We've put together a list of frequently asked questions for you to help you on your way to leaving a lasting legacy.

We know that family and friends come first, so we’re incredibly grateful to everyone who feels able to leave such a special gift to us. Every legacy really does have the power to save or change lives.

  • Gifts in Will FAQs
    • Your circumstances and priorities can change over time so it’s important to check your Will regularly and make sure it reflects your wishes. 

      Small changes can be accommodated by writing a codicil, a legal document which needs to be signed and dated by two witnesses exactly the same as your Will. It should then be stored with your Will but not attached to it, as this could invalidate both documents.

      We would recommend speaking to your legal adviser before writing a Codicil.

      Suggested wording for a Codicil:

      “I [name of address] declare this to be a codicil dated [date] to amend by existing Will, dated [date of Will]. I give [all/percentage/share/sum/item] to Help for Heroes (RCN1120920/SC044984) of 14 Parkers Close, Downton Business Centre, Salisbury, SP5 3RB to be used for its general and charitable purposes.”

    • Most supporters leave gifts to our general funds so they can be used where the need is greatest. If there’s an area of work that we do, or part of the country you’d especially like to support, please get in touch with our Legacy Team so we can discuss your wishes.

      Call 0300 303 9888 or email legacies@helpforheroes.org.uk 

    • Over the years we’ve been touched to learn that many of those who remember the charity in their Will do so in memory of a relative or friend who served in or Armed Forces.

      From WWI veterans to Blitz survivors, Falklands heroes and best friends who lost their lives in the Gulf War, we will be honoured and humbled to help you help others in honour of your very own hero.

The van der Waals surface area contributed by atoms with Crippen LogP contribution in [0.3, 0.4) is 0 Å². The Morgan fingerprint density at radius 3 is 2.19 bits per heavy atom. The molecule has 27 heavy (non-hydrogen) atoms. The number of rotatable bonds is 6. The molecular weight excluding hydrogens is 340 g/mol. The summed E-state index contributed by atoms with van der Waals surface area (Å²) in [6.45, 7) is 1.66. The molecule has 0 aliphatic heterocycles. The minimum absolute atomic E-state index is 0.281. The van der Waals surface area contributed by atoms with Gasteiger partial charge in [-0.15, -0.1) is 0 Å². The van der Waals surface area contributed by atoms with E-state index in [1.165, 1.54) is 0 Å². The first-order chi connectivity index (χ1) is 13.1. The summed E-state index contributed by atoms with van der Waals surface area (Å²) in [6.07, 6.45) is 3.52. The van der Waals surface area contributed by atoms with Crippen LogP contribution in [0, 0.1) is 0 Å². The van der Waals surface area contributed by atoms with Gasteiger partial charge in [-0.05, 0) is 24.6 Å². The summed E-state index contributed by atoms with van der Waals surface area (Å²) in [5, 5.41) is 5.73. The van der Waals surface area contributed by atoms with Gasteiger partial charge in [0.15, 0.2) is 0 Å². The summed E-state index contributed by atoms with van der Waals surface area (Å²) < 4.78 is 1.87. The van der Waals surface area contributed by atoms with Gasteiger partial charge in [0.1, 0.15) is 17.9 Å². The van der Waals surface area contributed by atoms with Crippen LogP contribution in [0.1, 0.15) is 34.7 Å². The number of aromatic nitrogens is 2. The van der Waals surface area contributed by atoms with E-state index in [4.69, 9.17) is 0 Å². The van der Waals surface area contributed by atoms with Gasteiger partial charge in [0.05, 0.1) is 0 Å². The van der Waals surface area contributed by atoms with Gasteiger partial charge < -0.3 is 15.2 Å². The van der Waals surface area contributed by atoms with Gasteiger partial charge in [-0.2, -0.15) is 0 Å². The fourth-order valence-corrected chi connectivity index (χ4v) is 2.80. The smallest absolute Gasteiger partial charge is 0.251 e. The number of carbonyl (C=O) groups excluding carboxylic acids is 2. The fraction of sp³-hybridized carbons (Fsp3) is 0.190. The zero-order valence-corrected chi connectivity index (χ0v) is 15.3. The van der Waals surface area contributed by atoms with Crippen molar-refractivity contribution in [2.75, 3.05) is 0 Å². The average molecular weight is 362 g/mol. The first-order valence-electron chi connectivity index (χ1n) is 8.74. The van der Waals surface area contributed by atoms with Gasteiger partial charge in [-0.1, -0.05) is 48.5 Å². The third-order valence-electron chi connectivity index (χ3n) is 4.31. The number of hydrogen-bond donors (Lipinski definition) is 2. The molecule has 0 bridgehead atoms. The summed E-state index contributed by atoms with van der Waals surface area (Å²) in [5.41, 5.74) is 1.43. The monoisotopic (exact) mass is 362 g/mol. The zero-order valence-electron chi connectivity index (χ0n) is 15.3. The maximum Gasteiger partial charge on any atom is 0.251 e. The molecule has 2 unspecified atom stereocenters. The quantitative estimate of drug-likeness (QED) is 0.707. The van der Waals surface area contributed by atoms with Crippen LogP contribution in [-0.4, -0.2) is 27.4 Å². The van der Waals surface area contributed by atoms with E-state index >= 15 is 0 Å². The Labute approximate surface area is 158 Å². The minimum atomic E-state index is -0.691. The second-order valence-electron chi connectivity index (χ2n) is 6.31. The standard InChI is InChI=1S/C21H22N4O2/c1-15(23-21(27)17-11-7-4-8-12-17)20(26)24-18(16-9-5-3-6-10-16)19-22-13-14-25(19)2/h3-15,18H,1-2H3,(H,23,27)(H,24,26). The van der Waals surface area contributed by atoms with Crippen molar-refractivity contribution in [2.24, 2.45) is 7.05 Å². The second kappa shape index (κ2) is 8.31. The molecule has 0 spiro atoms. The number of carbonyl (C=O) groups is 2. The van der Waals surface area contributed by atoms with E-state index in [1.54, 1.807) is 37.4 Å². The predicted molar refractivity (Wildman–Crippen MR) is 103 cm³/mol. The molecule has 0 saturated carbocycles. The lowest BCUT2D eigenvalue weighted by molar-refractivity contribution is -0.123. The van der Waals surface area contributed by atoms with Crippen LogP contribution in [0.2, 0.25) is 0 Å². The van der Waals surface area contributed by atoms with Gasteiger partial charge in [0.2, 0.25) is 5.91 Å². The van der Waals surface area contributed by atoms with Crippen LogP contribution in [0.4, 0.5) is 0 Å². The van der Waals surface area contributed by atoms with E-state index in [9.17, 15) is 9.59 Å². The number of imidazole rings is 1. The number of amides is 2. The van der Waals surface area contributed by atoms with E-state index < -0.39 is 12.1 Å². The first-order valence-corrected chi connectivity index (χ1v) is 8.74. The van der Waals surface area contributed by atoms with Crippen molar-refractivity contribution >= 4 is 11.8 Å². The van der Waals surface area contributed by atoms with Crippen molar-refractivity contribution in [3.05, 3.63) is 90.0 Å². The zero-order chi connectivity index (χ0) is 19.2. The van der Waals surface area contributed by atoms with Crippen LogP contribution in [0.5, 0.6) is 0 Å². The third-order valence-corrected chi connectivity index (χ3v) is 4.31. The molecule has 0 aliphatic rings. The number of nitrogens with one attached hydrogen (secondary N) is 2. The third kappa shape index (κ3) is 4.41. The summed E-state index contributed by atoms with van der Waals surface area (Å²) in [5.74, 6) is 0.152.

Read some of our legacy stories.

    • Many people like to specify their funeral wishes in their Will, including whether or not they would like floral tributes or a collection for a favourite charity.

      For family and friends, donating to a good cause can be a welcome chance to do something positive at a sad time.

      It can also be comforting for them to know their loved one’s name, memory and values will live on through the charity’s work.

      If you’d like to be commemorated in this way, you can include instructions in your Will or write a letter of wishes to be stored with your Will.

    • We recommend using a qualified professional, such as a solicitor, because they know the law and can help you consider every eventuality. It’s all too easy to make a mistake that could invalidate your Will and cause your family unnecessary distress and expense in the future. 

      If you’re worried about the cost of using a solicitor, why not try our free Will-writing service?

    • If you’re concerned about the cost of making a Will, our free Will-writing service offers the chance to make a simple Will at no cost to you.

      We're part of The National Free Wills Network; a partnership between charities and solicitors across the country that allows charity supporters to write a simple Will for free.

      We also work with Bequeathed who offer an online Will-writing service with expert legal support.

      So, whether you want the reassurance of meeting with a specialist solicitor or the convenience of writing your Will online, this is a great opportunity to get organised and provide for the people and causes you love.